Say What You Mean, Mean What You Say

Monday, March 14th, 2011

Most of us talk – or write – a pretty good game, but where do you stand when it comes to matching what you say with what you do? The consistency between my words and behavior, or lack thereof, has been on my mind in the aftermath of a few recent, poignant experiences where insincere talk left me disappointed, disillusioned, and dismayed.

Meaningless, feel-good words flung glibly from mouths like gunfire; noble gestures made only for show; self-interest masquerading as virtue… This confusing duplicity surrounds us everyday! Consider the chart-topping singer/songwriter who croons about love, life, and peace, then makes the news ranting at the manager of a Hollywood club who can’t accommodate him with the best table in the house. Or the best-selling author who writes about successful relationship strategies, but meanwhile has been divorced twice and is still single. More than once I have put people on pedestals because of the ideas they seem to espouse, only to feel let down when I find out how they actually lead their lives.

A few tough questions might clarify how well your actions demonstrate what you profess to others. When you tell a friend or a business acquaintance you’ll “get back to him” in a couple days, how often do you actually follow through within two days, or even within a week or two? Or after accepting an invitation for a party that’s more than a few days away, how often do you wind up as a no-show when something better comes along in the meantime? Ever promise a good friend you’ll help her with some big task she’s working on, and then somehow “forget” you ever offered? The variations on this modus operandi are endless, but they all add up to one thing: lack of consistency and follow-through.

Don’t get me wrong, I have been as guilty as anyone of these type of misdemeanors. Another word for it is lying, if I want to cut through the denial and actually call this what it is. My aim here is not to provoke guilt (well, maybe a tiny bit of guilt might be in order) or point fingers, but to raise awareness of how often and easy it becomes to say things we don’t really mean.

Sometimes, making rash and thoughtless remarks or promises to others in the moment is a convenient panacea, bridging the gap of what otherwise might be filled with awkward, uncomfortable truth. Satisfying our immediate compulsion to people-please, we move on with little or no further consideration given to what we said. Later, we conveniently avoid having to put in the effort required to follow through, all the while patting ourselves on the back for being so diplomatic and smooth in our dealings with others.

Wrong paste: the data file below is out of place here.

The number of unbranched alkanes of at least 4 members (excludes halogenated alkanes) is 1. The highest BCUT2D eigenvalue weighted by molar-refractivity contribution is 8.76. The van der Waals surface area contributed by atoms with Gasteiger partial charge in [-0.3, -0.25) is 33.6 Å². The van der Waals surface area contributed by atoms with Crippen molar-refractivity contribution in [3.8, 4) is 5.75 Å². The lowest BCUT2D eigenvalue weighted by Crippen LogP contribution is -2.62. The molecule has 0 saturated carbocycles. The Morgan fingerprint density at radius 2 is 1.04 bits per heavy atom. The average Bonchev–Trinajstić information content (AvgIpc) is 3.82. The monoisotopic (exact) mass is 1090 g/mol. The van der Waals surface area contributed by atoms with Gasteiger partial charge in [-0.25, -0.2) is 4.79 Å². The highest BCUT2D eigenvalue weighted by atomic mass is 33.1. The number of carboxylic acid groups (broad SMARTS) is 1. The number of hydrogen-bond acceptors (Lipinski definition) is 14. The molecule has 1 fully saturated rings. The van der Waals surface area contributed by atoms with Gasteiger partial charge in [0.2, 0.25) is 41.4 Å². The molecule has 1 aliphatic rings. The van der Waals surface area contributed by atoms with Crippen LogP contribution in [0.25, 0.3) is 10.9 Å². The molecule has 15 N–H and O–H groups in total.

The problem is, those suave statements turn into hurtful weapons unless we use them responsibly. If you are one of those who adhere to the Golden Rule, how can you justify this form of dishonesty? Have you ever been at the receiving end of this treatment, feeling disappointed because someone didn’t keep a promise? If you have, you are likely familiar with the pain of having others plant an expectation within you, then feeling hurt and disillusioned when no action follows. Resentment naturally rears its ugly head at this point, presenting another troubling emotion we are left to handle. What a mess! And a self-serving tactic for those who speak frivolously, because the resultant pain is felt by the recipient, not by the speaker.

The worst offenders are the ones who use careless words so often, they are not even consciously aware they are doing it! It has become an ingrained and comfortable habit. I would venture to guess these same people also make promises to themselves – such as vowing to stay on a diet, exercise more, spend less money, etc. – that are revered for a short time before being forgotten or abandoned. To be honest, my experience is that the people who actually say what they mean and mean what they say are far outnumbered by those who do not. It’s sad to think that perhaps this tendency is so prevalent in society, it is no longer regarded as the victimizing behavior that it is.

To make matters worse, the payoff from saying things we don’t mean reinforces our continuing to do so. After all, as humans we know that it’s generally easier to not take responsibility. And perhaps people around us, maybe even our parents, were talkers-not-doers, so we merely modeled this trait as “normal.”

Whatever the reason for it, being disingenuous is best addressed by examining ourselves, not others. It is far easier to complain about people that don’t act in accordance with their words, than to look closely at our own culpability in this regard. Obviously, becoming honest with ourselves about our own inconsistencies requires that we be willing, since facing our defects is humbling and somewhat painful. However, the aftereffect is priceless: a surge in our self-esteem, development of greater emotional maturity, and higher-quality, more honest relationships with others. A note of caution, though – the more sincere you try to be in your dealings with others, the greater will be your awareness of others who cannot or will not demonstrate this quality. You may even find yourself choosing to hang around a new group of more trustworthy friends and acquaintances.

As with any personal growth work we do, we always want to remember to praise ourselves for making attempts, and give ourselves credit for even small improvements.

As I stumble through this journey myself, falling now and again into the pit of escaping discomfort with meaningless niceties, I also learn to feel a bit more compassion for all the infuriating hypocrites I have to deal with.

Um. Guess I still have some work to do.